A normal heartbeat is controlled by a smooth, constant flow of electricity through the heart. A short-circuit anywhere along this electrical pathway can disrupt the normal flow of signals, causing an arrhythmia (an irregular heartbeat). Cardiac ablation is a procedure used to destroy these short-circuits and restore normal rhythm, or to block damaged electrical pathways from sending faulty signals to the rest of the heart.
What is an Ablation?
Ablation is performed by an electrophysiologist (EP), a doctor specializing in diagnosing and treating heart rhythm disorders. During catheter ablation, catheters (narrow, flexible tubes) are inserted into a blood vessel, often through a site in the groin (upper thigh) or neck, and guided through the vein until they reach the heart. Small electrodes on the tip of the catheters stimulate and record the heart’s activity. This test, called an electrophysiology study (EPS), allows the doctor to pinpoint the exact location of the short circuit. Once the location is confirmed, the short circuit is either destroyed (to reopen the electrical pathway) or blocked (to prevent it from sending faulty signals to the rest of the heart). This is done by sending energy through the catheters to destroy a small amount of tissue at the site. The energy may be either hot (radio frequency energy), which cauterizes the tissue, or extremely cold, which freezes or “cryoablates” it.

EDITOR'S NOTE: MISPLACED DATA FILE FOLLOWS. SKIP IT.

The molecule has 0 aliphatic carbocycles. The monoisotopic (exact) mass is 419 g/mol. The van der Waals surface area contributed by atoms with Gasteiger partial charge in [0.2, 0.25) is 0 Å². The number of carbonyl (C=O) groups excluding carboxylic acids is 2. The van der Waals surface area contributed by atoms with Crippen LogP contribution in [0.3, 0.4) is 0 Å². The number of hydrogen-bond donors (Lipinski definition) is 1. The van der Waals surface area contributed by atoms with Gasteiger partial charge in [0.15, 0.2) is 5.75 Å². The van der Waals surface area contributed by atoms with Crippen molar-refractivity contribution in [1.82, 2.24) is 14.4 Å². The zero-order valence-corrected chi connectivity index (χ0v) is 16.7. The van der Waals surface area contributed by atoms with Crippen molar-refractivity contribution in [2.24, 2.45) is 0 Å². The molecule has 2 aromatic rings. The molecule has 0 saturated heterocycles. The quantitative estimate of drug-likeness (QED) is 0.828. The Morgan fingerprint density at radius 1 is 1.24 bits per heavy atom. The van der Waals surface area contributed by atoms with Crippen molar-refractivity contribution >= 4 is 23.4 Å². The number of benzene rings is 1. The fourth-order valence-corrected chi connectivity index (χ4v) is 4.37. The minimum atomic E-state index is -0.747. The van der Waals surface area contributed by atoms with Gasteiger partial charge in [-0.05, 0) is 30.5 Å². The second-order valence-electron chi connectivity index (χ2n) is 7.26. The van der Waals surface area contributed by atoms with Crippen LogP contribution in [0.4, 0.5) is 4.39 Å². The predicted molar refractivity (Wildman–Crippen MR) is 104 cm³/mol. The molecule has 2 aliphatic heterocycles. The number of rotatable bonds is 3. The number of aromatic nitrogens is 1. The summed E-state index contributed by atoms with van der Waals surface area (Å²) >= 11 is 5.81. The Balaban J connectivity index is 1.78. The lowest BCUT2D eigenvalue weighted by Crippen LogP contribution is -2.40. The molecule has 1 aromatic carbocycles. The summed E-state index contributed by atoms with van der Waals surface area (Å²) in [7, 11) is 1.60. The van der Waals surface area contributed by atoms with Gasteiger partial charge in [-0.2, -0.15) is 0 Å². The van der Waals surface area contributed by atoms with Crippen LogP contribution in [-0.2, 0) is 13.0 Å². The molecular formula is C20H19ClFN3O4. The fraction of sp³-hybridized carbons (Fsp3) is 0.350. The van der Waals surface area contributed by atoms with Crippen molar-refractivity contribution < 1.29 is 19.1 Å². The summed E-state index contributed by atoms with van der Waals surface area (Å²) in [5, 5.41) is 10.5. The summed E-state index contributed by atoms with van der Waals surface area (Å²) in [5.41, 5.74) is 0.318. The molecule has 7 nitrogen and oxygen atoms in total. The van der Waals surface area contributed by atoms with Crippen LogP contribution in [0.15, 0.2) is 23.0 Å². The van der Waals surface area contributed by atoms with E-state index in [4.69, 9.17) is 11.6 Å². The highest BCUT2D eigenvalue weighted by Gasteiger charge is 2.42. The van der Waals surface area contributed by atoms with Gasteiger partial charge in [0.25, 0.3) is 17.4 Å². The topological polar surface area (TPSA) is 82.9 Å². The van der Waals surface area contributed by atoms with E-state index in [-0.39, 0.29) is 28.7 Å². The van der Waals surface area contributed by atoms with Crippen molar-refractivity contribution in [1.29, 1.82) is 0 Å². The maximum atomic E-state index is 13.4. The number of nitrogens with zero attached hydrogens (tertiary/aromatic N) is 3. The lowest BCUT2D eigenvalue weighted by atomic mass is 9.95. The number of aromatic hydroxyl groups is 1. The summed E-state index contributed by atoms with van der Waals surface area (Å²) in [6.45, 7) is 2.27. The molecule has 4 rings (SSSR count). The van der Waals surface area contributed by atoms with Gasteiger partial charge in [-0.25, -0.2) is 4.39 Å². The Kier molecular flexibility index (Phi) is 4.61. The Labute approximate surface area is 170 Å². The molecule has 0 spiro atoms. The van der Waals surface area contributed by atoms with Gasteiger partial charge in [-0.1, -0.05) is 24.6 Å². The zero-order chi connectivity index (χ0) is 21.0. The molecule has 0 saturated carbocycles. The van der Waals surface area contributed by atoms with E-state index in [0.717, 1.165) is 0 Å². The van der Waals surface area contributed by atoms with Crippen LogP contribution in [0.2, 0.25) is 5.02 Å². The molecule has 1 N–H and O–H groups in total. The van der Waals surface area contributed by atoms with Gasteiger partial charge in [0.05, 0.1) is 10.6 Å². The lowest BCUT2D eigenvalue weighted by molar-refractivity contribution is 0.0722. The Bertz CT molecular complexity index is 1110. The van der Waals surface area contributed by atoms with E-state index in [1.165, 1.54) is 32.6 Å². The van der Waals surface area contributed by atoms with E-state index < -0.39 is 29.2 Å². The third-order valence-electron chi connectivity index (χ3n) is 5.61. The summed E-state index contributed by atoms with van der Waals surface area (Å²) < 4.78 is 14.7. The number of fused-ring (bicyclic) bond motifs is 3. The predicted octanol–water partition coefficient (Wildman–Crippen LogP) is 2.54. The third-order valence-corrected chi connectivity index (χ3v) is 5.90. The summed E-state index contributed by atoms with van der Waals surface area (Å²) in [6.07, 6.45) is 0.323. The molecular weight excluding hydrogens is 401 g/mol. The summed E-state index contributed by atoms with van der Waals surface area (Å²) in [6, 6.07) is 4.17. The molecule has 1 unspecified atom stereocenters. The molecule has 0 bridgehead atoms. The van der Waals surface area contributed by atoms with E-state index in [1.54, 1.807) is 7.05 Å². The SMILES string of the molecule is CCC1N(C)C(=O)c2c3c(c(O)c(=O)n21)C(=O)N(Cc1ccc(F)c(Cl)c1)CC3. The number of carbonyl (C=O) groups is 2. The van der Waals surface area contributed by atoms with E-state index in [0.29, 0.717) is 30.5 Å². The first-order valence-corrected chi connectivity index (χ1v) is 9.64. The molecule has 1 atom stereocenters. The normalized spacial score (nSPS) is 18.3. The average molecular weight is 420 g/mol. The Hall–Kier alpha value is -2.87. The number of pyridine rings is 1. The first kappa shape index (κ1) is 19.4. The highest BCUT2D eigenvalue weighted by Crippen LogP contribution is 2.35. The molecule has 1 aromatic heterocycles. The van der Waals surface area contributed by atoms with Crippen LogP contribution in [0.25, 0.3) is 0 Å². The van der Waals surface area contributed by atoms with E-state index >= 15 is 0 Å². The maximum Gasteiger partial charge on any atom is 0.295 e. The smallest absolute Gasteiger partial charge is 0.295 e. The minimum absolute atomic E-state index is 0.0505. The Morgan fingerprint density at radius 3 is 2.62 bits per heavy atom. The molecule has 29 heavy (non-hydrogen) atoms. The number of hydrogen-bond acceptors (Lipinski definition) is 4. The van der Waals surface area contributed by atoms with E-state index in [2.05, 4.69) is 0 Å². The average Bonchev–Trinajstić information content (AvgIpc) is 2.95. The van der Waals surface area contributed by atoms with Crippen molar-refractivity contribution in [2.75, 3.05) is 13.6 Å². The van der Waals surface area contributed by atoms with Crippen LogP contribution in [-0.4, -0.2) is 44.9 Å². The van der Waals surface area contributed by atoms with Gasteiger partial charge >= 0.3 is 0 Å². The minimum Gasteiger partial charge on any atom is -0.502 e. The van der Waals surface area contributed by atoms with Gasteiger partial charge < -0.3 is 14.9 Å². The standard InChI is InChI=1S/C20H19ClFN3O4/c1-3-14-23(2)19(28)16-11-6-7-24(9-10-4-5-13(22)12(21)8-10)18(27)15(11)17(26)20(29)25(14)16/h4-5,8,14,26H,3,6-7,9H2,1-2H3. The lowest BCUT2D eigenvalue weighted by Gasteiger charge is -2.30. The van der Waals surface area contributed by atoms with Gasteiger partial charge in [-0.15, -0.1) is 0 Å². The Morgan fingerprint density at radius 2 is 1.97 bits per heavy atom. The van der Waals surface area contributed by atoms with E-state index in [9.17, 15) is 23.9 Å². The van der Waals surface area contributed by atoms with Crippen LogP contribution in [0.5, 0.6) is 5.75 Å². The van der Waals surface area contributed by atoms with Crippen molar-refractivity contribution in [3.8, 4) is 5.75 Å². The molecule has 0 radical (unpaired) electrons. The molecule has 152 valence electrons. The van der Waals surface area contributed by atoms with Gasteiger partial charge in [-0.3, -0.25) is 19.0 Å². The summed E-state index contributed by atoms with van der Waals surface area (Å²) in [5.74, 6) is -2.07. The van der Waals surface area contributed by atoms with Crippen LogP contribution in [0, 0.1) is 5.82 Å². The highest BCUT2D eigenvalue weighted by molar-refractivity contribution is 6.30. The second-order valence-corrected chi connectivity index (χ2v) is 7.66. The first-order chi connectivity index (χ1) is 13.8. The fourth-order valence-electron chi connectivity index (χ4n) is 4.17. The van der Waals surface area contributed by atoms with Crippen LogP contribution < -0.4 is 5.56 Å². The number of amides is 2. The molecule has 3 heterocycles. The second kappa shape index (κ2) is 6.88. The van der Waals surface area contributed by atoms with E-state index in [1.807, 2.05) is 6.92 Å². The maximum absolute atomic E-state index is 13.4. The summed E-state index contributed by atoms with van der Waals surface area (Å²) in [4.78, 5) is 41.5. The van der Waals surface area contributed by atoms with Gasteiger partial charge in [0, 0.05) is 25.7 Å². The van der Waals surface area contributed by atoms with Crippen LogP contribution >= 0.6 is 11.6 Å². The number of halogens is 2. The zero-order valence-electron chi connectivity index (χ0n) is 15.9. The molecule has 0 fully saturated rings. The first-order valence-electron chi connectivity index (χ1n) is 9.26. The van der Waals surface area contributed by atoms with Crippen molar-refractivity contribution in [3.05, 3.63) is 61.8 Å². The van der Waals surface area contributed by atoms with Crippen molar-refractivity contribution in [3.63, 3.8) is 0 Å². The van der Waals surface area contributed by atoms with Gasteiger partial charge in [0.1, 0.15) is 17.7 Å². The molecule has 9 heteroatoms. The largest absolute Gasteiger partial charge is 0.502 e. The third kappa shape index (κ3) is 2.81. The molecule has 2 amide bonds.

Is an Ablation Right for You?
Ablation is used to treat many types of arrhythmias. It is often successful in eliminating the need for open-heart surgery or long-term drug therapy. Ablation may be an option in any of these cases:
- If your arrhythmia cannot be controlled with lifestyle changes or medication.
- If you cannot tolerate or do not want to take medication to treat your arrhythmia.
- If you have a supraventricular tachycardia (SVT), a rapid heartbeat that begins in the upper chambers of the heart.
- If you have ventricular tachycardia (VT), a rapid heartbeat that begins in the lower chambers of the heart. For VT, ablation is sometimes used in combination with an ICD.